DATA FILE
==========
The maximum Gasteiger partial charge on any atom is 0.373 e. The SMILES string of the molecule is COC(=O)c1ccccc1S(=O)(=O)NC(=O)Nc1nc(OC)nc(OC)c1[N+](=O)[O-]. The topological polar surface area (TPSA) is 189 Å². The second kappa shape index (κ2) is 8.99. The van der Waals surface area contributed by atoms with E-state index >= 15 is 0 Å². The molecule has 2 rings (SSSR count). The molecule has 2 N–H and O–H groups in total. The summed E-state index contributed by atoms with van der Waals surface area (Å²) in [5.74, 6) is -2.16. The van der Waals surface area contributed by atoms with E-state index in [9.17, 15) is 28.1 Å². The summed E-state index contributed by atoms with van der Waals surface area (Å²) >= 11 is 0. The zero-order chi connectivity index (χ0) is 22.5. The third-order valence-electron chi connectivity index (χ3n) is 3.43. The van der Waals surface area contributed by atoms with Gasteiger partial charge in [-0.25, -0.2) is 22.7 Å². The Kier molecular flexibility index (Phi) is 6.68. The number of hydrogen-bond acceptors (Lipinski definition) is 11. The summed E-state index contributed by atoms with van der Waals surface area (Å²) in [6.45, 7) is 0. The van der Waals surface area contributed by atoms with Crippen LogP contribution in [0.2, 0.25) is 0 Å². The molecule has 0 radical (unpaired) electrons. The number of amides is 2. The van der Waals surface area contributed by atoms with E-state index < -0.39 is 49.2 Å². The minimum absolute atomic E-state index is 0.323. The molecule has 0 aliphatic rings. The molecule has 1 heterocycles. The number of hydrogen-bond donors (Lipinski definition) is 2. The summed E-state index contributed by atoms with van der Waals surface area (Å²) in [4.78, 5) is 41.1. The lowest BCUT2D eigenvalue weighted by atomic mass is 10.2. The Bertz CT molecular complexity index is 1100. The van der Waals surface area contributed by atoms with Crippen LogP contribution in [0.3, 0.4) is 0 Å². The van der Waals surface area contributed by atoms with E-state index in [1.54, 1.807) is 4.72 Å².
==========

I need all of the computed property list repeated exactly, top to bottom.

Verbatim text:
The maximum Gasteiger partial charge on any atom is 0.373 e. The SMILES string of the molecule is COC(=O)c1ccccc1S(=O)(=O)NC(=O)Nc1nc(OC)nc(OC)c1[N+](=O)[O-]. The topological polar surface area (TPSA) is 189 Å². The second kappa shape index (κ2) is 8.99. The van der Waals surface area contributed by atoms with E-state index >= 15 is 0 Å². The molecule has 2 rings (SSSR count). The molecule has 2 N–H and O–H groups in total. The summed E-state index contributed by atoms with van der Waals surface area (Å²) in [5.74, 6) is -2.16. The van der Waals surface area contributed by atoms with E-state index in [9.17, 15) is 28.1 Å². The summed E-state index contributed by atoms with van der Waals surface area (Å²) >= 11 is 0. The zero-order chi connectivity index (χ0) is 22.5. The third-order valence-electron chi connectivity index (χ3n) is 3.43. The van der Waals surface area contributed by atoms with Gasteiger partial charge in [-0.25, -0.2) is 22.7 Å². The Kier molecular flexibility index (Phi) is 6.68. The number of hydrogen-bond acceptors (Lipinski definition) is 11. The summed E-state index contributed by atoms with van der Waals surface area (Å²) in [6.45, 7) is 0. The van der Waals surface area contributed by atoms with Crippen LogP contribution in [0.2, 0.25) is 0 Å². The molecule has 0 radical (unpaired) electrons. The number of amides is 2. The van der Waals surface area contributed by atoms with E-state index < -0.39 is 49.2 Å². The minimum absolute atomic E-state index is 0.323. The molecule has 0 aliphatic rings. The molecule has 1 heterocycles. The number of hydrogen-bond donors (Lipinski definition) is 2. The summed E-state index contributed by atoms with van der Waals surface area (Å²) in [4.78, 5) is 41.1. The lowest BCUT2D eigenvalue weighted by atomic mass is 10.2. The Bertz CT molecular complexity index is 1100. The van der Waals surface area contributed by atoms with Crippen LogP contribution in [0.3, 0.4) is 0 Å². The van der Waals surface area contributed by atoms with E-state index in [1.54, 1.807) is 4.72 Å².